This is not an obituary for Scott McKenzie who died yesterday at the age of 73. It’s a reflection on a song he sang (written by John Phillips) and the place it held in my life and the Sixties culture that changed me forever.
Scott McKenzie’s “San Francisco (Be Sure to Wear Flowers in Your Hair)” got a lot of shit for being perceived as cashing in on the counter culture. It was slammed as a corny hymn to hippiedom that had about as much to do with hippies as Maynard G. Krebs had to do with Jack Kerouac. The song was an enormous hit in 1967 and I remember hearing it on the radio at least a half dozen times a day. And loving it.
As much as McKenzie’s credibility as an ambassador to the Summer of Love was under fire by the hipster elite, there was no question that his song managed, in its lightly psychedelic way, to capture the moment when flowers became children and vibrations were good, good, good, good. There were other songs that caught or helped create the zeitgeist that summer (at least for me): “Purple Haze,” Blue Cheer’s “Summertime Blues,” and “San Franciscan Nights.” In the silly but hooky “Nights,” Eric Burdon actually made McKenzie’s song seem relatively sophisticated. But many of us chose to make the “establishment” the target of our criticism, not pop songs. And there simply was no arguing with Hendrix or Blue Cheer’s psychedelic bona fides or the good intentions of the slightly dazed and confused McKenzie and Burdon. It was a time in which all of us were having trouble getting a handle on what was happening, which is exactly as it should have been. Sometimes confusion is a good thing - it opens you up.
Ultimately, it didn’t matter to me whether “San Francisco (Be Sure To Wear Flowers In Your Hair)” had the Better Heads and Gardens seal of approval. Anything that promised a groovy vibe somewhere other than where I was at became a destination point on my karmic map. I took my directions from wherever I could get them. Hell, my introduction to the hippie scene came via an article in a copy of Life magazine that I found sitting on my father’s desk. Living in the South in the Sixties, I was so hungry for a mind-altering experience that a series of photos in Life simulating the effects of LSD took the place of Playboy centerfolds as titillation in my psychedelically deprived reality. If there was one major recruiting vehicle for the Love Army, it was Life magazine. I recall two or three issues that helped make my mind up for me. I was definitely going to San Francisco…and yes, I would wear a fucking flower in my hair.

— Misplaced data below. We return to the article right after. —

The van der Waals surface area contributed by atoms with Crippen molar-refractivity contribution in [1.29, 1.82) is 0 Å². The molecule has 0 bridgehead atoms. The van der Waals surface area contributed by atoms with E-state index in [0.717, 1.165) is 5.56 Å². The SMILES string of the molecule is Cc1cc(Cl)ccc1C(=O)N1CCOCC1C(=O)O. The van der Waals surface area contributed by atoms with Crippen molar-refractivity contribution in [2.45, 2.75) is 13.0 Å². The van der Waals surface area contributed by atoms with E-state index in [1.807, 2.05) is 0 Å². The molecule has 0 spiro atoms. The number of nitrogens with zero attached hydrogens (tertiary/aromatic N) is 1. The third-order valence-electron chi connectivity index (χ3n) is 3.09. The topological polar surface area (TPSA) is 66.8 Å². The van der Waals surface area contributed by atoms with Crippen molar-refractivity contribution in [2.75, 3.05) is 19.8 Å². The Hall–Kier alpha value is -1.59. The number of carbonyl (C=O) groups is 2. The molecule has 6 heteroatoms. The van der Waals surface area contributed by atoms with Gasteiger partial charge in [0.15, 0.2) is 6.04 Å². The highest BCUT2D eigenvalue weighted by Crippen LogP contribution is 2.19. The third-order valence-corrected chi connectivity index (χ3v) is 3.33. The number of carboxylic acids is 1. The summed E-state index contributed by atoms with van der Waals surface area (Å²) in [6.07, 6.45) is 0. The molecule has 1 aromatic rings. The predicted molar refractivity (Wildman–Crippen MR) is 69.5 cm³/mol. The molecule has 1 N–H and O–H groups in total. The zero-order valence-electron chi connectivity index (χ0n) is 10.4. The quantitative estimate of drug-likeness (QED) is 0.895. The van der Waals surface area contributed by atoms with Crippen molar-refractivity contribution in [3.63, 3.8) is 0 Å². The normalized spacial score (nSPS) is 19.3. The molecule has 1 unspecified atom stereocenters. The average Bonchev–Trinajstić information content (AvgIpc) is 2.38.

As it turns out, I ended up in Los Angeles. Blame it on the bossa nova or the go-with-the-flow nature of hitchhiking, I did not arrive in San Francisco as planned. I got a lift in Virginia from a trucker who took me to St. Louis where I stood by the side of the freeway for hours until a guy in a Rambler who chain-smoked Lucky Strikes offered me a ride to Vegas. I was so desperate, I took it. From Vegas, a bunch of rich kids from Pacific Palisades took me to L.A. I lasted a few weeks in the City Of Angels before I got busted for being a vagrant and was sent back home, where I lasted a mere few weeks.
While my mother was thankful to have me safely ensconced in suburbia. My father didn’t speak to me. The only time he recognized my presence was when he came into my bedroom and destroyed my record player while I was playing Country Joe And The Fish’s “Fish Cheer.” See, songs do make a difference. Dad was a Navy man and my choice in music drove him into pathological fits. He couldn’t take my hippie shit anymore and I couldn’t handle his anger. It took 20 years for us to finally come to understand each other and when we did it was a very beautiful thing. But in 1967, our relationship had hit the breaking point. The Summer of Love was not all flowers and love-ins. I left again.